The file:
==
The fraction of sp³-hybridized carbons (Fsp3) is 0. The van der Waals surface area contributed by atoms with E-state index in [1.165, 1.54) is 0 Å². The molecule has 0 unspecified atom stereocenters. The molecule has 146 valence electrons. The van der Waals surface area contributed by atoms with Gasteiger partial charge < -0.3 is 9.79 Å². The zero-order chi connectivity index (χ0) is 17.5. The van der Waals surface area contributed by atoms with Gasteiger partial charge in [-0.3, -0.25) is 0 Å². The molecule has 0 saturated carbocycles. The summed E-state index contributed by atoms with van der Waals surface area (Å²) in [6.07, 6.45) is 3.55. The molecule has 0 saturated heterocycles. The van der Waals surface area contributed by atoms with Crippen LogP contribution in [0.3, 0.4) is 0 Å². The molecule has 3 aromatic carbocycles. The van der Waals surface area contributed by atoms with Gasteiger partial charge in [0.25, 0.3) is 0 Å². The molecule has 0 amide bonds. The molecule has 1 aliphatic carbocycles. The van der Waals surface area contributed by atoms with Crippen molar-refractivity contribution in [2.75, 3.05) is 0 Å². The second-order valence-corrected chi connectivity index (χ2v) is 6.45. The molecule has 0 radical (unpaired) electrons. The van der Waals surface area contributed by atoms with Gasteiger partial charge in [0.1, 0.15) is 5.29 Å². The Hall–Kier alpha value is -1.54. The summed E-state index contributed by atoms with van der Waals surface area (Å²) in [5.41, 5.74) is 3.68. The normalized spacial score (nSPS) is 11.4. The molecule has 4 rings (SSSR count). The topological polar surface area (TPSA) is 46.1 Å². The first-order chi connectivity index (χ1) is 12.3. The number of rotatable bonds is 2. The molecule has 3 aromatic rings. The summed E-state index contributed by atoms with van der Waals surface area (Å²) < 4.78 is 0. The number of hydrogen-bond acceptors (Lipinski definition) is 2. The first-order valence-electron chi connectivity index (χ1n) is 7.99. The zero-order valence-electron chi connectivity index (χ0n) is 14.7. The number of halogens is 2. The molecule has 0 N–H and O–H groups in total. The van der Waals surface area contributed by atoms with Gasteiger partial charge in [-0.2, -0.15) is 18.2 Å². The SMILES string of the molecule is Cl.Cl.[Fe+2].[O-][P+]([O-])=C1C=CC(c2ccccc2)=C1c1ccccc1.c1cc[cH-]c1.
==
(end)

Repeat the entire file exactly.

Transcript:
The fraction of sp³-hybridized carbons (Fsp3) is 0. The van der Waals surface area contributed by atoms with E-state index in [1.165, 1.54) is 0 Å². The molecule has 0 unspecified atom stereocenters. The molecule has 146 valence electrons. The van der Waals surface area contributed by atoms with Gasteiger partial charge < -0.3 is 9.79 Å². The zero-order chi connectivity index (χ0) is 17.5. The van der Waals surface area contributed by atoms with Gasteiger partial charge in [-0.3, -0.25) is 0 Å². The molecule has 0 saturated carbocycles. The summed E-state index contributed by atoms with van der Waals surface area (Å²) in [6.07, 6.45) is 3.55. The molecule has 0 saturated heterocycles. The van der Waals surface area contributed by atoms with Crippen LogP contribution in [0.3, 0.4) is 0 Å². The molecule has 3 aromatic carbocycles. The van der Waals surface area contributed by atoms with Gasteiger partial charge in [0.25, 0.3) is 0 Å². The molecule has 0 amide bonds. The molecule has 1 aliphatic carbocycles. The van der Waals surface area contributed by atoms with Crippen molar-refractivity contribution in [2.75, 3.05) is 0 Å². The second-order valence-corrected chi connectivity index (χ2v) is 6.45. The molecule has 0 radical (unpaired) electrons. The van der Waals surface area contributed by atoms with Gasteiger partial charge in [0.1, 0.15) is 5.29 Å². The Hall–Kier alpha value is -1.54. The summed E-state index contributed by atoms with van der Waals surface area (Å²) in [5.41, 5.74) is 3.68. The normalized spacial score (nSPS) is 11.4. The molecule has 4 rings (SSSR count). The topological polar surface area (TPSA) is 46.1 Å². The first-order chi connectivity index (χ1) is 12.3. The number of rotatable bonds is 2. The molecule has 3 aromatic rings. The summed E-state index contributed by atoms with van der Waals surface area (Å²) < 4.78 is 0. The number of hydrogen-bond acceptors (Lipinski definition) is 2. The first-order valence-electron chi connectivity index (χ1n) is 7.99. The zero-order valence-electron chi connectivity index (χ0n) is 14.7. The number of halogens is 2. The molecule has 0 N–H and O–H groups in total. The van der Waals surface area contributed by atoms with Gasteiger partial charge in [-0.2, -0.15) is 18.2 Å². The SMILES string of the molecule is Cl.Cl.[Fe+2].[O-][P+]([O-])=C1C=CC(c2ccccc2)=C1c1ccccc1.c1cc[cH-]c1.